DP: I have a very demanding full time job working as an editor and Webmaster for one of the biggest websites of the world (The EUROPA website of the European Union which consists of more than a million pages in 28 different languages!). My working day starts around 7 a.m. each morning and lasts many many hours. However, I love it; working for a political organisation like the European Commission gives me a great and instant insight into world affairs as well as the opportunity to write about them in order to update web users. Could I ask for more? My only complaint is that it does not allow me as much time as I would like for my private writing. So my writing routine is a bit squashed to say the least. But, one always finds the time, if they really want it! Even when I travel, on planes, trains, and buses, I never stop writing. And talking of travel, I consider myself extremely fortunate to have travelled a lot, both due to work but also for private holidays. I think travelling offers a different perspective, a different way to consider life. It offers amazing stimulus, different things to think, contemplate, and write about.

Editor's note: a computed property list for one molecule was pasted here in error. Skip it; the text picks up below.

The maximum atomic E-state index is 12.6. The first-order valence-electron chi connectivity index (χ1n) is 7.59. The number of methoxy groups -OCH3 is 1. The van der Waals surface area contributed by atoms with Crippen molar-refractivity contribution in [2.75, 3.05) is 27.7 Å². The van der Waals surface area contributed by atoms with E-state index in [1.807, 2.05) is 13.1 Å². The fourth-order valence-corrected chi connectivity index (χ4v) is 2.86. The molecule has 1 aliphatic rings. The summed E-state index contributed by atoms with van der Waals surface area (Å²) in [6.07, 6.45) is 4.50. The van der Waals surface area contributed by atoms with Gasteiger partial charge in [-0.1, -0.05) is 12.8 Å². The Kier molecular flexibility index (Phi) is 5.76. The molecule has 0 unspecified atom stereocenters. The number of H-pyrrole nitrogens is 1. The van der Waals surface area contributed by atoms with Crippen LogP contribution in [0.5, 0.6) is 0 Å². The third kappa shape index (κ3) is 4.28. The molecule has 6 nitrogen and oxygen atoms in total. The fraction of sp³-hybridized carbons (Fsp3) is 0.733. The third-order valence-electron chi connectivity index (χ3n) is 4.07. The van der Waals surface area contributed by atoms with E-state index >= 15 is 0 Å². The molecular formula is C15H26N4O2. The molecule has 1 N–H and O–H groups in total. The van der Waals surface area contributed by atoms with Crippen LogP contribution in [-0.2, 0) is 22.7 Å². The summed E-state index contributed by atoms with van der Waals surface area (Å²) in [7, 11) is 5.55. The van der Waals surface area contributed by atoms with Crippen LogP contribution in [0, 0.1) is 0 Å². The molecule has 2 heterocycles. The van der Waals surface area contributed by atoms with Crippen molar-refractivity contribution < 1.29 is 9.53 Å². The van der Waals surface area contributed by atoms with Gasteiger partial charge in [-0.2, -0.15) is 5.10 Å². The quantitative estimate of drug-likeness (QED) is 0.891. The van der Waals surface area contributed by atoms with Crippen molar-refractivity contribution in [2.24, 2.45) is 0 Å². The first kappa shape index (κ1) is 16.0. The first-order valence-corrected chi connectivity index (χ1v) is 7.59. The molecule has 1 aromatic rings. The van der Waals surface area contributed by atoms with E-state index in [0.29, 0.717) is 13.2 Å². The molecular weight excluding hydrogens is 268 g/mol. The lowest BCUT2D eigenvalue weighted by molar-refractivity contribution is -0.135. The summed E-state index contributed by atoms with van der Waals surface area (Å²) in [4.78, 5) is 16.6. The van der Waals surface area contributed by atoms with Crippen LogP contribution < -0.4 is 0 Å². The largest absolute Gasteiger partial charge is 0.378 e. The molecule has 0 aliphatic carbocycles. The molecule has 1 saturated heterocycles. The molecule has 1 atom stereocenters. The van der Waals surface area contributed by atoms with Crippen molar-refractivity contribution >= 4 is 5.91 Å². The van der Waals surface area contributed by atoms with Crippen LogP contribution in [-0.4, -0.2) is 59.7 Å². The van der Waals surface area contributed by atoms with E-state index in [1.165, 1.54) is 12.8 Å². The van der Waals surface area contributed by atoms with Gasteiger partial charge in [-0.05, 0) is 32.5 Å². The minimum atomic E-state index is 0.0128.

MP: Haha, definitely sounds like the life of someone who has a passion for writing. How did you come up with the idea for your book, The Stolen Life of a Cheerful Man?
DP: Aaaaahh that elevator woman again… despite her rudeness and the fact that she upset me, I am eternally grateful to her as she made me a writer!
MP: Oh, I see. Wow, so The Stolen Life of a Cheerful Man is your debut novel. That is an impressive debut novel. What do you think sets your book apart from all the other books in the genre on the shelves?
DP: The fact that it works on so many levels (as many readers point out to me describing their own personal experiences): it can be a thriller, it can be a love story, it can be a cry for tolerance and understanding, it can be at times a historical novel. I am eternally grateful to my readers for pointing out all this to me. Perhaps subconsciously, that was my purpose. I couldn’t have asked for more for my very first book.